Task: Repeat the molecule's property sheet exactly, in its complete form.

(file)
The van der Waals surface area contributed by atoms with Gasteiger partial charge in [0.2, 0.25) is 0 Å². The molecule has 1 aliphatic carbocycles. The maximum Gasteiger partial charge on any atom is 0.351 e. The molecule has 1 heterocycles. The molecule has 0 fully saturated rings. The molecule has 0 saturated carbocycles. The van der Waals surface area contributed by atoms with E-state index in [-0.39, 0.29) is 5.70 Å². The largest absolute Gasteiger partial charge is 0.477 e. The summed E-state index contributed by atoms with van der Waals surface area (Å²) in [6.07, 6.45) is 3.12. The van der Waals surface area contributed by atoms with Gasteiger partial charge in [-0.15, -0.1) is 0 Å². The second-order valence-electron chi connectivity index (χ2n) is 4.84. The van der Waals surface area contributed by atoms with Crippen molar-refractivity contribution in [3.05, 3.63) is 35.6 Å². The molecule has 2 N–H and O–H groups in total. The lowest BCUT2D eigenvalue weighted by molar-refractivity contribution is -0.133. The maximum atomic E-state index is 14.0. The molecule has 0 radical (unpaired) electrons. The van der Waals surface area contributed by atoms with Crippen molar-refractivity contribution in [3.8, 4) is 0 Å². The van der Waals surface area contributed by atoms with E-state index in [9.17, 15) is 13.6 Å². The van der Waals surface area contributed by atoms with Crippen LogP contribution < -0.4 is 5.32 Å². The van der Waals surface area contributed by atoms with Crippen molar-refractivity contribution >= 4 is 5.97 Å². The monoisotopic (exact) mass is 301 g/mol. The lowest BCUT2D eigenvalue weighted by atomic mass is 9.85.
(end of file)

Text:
The van der Waals surface area contributed by atoms with Gasteiger partial charge in [0.2, 0.25) is 0 Å². The molecule has 1 aliphatic carbocycles. The maximum Gasteiger partial charge on any atom is 0.351 e. The molecule has 1 heterocycles. The molecule has 0 fully saturated rings. The molecule has 0 saturated carbocycles. The van der Waals surface area contributed by atoms with E-state index in [-0.39, 0.29) is 5.70 Å². The largest absolute Gasteiger partial charge is 0.477 e. The summed E-state index contributed by atoms with van der Waals surface area (Å²) in [6.07, 6.45) is 3.12. The van der Waals surface area contributed by atoms with Gasteiger partial charge in [-0.15, -0.1) is 0 Å². The second-order valence-electron chi connectivity index (χ2n) is 4.84. The van der Waals surface area contributed by atoms with Crippen molar-refractivity contribution in [3.05, 3.63) is 35.6 Å². The molecule has 2 N–H and O–H groups in total. The lowest BCUT2D eigenvalue weighted by molar-refractivity contribution is -0.133. The maximum atomic E-state index is 14.0. The molecule has 0 radical (unpaired) electrons. The van der Waals surface area contributed by atoms with Crippen molar-refractivity contribution in [3.8, 4) is 0 Å². The van der Waals surface area contributed by atoms with E-state index in [9.17, 15) is 13.6 Å². The van der Waals surface area contributed by atoms with Crippen LogP contribution < -0.4 is 5.32 Å². The van der Waals surface area contributed by atoms with Crippen molar-refractivity contribution >= 4 is 5.97 Å². The monoisotopic (exact) mass is 301 g/mol. The lowest BCUT2D eigenvalue weighted by atomic mass is 9.85.